New Delhi: With Delhi witnessing the worst outbreak of swine flu and doctors stressing people should wear masks to avoid the dreaded viral disease, chemist stores in the capital have started selling masks at exorbitant rates.
Delhi has till now recorded 1,917 cases of swine flu, while six people have died due to the disease.
As per officials at the capital's hospitals designated to treat swine flu, masks that cost mere Rs.2 and Rs.90 were being sold at Rs.50 and Rs.350, respectively.
"There are two different types of face masks to prevent influenza. The first is a one-layered 'routine mask' while the other is the 'N-95' specially made for H1N1 patients and medical teams which monitor the patients.
"However, due to the epidemic and the panicky situation, people have started opting for the N-95 face mask," Sunil Saxena, chief of the emergency department and the nodal officer for swine flu at Ram Manohar Lohia (RML) Hospital, told IANS.
He said chemist stores have started selling N-95 masks at a price almost three times the original cost.
"The gradation of the N-95 mask is a better one. It can stop a person from getting infected with swine flu even if an infected person sneezes at an arm's distance.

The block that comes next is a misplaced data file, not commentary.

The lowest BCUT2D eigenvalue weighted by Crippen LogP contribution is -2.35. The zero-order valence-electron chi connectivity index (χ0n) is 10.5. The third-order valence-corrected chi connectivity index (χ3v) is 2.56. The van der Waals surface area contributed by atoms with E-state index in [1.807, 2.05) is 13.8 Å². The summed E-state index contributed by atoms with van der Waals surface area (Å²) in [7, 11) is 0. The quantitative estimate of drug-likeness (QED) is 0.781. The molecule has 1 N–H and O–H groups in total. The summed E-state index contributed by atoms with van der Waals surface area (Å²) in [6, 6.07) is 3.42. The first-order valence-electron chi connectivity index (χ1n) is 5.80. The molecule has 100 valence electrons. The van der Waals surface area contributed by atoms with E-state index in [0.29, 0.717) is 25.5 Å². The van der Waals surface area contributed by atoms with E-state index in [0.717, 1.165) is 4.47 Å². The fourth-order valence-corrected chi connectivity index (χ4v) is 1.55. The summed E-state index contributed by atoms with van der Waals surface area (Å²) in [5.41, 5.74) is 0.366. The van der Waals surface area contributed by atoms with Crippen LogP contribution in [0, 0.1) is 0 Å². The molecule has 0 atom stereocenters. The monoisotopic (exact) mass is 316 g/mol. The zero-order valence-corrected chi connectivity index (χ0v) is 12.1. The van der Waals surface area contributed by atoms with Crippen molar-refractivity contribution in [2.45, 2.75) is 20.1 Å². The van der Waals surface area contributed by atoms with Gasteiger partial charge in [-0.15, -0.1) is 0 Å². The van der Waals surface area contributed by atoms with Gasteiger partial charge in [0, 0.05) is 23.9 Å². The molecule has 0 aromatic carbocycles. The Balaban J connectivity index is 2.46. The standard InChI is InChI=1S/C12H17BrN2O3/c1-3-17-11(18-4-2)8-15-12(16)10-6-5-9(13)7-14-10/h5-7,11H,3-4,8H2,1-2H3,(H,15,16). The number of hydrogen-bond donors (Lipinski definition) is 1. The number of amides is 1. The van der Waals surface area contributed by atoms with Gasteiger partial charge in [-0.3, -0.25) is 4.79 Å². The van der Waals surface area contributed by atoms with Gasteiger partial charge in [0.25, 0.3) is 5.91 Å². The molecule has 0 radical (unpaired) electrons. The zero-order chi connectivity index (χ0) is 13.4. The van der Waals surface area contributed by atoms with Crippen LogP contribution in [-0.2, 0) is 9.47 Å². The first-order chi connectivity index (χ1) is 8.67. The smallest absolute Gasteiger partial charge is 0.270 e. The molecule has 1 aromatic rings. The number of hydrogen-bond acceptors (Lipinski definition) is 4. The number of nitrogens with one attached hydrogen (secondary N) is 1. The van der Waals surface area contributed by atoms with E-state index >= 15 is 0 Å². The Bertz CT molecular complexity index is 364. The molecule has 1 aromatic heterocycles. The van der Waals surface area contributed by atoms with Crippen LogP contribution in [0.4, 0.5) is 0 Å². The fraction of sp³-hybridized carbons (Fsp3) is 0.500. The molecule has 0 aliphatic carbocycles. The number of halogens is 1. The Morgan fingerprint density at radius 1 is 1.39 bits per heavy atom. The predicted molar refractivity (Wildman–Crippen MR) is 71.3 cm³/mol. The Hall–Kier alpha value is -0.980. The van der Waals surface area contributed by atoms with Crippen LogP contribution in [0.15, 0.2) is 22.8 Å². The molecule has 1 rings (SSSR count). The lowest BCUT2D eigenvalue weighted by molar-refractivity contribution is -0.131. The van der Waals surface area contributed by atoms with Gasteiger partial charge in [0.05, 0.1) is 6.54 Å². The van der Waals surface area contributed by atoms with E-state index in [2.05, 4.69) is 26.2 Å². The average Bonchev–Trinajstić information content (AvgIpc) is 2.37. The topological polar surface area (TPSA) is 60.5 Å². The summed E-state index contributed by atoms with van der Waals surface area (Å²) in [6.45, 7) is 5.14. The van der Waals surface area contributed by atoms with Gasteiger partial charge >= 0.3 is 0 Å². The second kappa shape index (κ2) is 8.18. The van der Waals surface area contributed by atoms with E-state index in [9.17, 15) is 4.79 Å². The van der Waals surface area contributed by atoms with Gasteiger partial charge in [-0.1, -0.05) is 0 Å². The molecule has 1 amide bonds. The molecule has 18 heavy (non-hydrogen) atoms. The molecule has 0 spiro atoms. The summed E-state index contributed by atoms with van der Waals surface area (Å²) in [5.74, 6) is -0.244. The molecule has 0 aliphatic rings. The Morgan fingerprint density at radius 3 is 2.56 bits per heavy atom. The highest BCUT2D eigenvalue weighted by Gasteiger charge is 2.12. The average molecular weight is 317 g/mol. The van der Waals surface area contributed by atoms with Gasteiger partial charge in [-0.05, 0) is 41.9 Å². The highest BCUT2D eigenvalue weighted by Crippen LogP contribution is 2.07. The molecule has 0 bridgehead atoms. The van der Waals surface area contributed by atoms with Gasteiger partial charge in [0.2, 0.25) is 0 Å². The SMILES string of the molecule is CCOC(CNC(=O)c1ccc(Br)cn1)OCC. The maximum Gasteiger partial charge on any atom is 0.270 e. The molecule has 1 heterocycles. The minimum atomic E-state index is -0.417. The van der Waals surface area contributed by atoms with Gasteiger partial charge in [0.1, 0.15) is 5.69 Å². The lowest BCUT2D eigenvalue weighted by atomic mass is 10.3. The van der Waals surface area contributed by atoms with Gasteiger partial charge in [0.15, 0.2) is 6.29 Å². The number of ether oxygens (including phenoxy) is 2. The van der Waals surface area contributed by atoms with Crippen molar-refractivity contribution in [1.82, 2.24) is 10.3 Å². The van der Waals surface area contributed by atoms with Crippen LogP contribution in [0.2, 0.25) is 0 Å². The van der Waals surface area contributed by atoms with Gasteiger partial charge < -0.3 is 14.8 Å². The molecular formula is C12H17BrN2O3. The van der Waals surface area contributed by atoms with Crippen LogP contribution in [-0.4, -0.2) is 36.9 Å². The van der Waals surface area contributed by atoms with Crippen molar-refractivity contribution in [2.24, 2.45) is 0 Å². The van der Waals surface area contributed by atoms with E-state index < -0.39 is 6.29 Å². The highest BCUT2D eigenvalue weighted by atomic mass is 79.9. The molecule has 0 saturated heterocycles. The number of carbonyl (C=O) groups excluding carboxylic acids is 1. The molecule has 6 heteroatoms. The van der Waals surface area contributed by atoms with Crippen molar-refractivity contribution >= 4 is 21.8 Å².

"The routine mask is of a lower capacity and can control if the infected person is 1-1.5 metres away," Saxena said.
He said every droplet during the sneeze can have millions of units of the virus.
The official said pores in the N-95 masks were much more minute and the masks have an air filter mechanism.
However, the routine mask if used properly can also be very effective in preventing the viral disease.
Health experts said the other reason behind the selling of the mask at exorbitant prices was that hospitals were authorised to distribute masks only to their staff and not to patients.
As per official data, RML Hospital since January has distributed 2,000 N-95 masks, while the All India Institute of Medical Sciences (AIIMS) has distributed 3,345 N-95 mask to their staff handling swine flu cases.
AIIMS spokesperson Amit Gupta said the hospitals cannot distribute free masks to patients because of their own requirements, and instead the health ministry should take initiatives to control the black-marketing of masks.
"With the increase in swine flu cases, more and more staff are being deployed to handle patients. So we have to fulfill our own requirement first. Chemist stores are taking advantage of the situation. This should be stopped by the government," Gupta told IANS.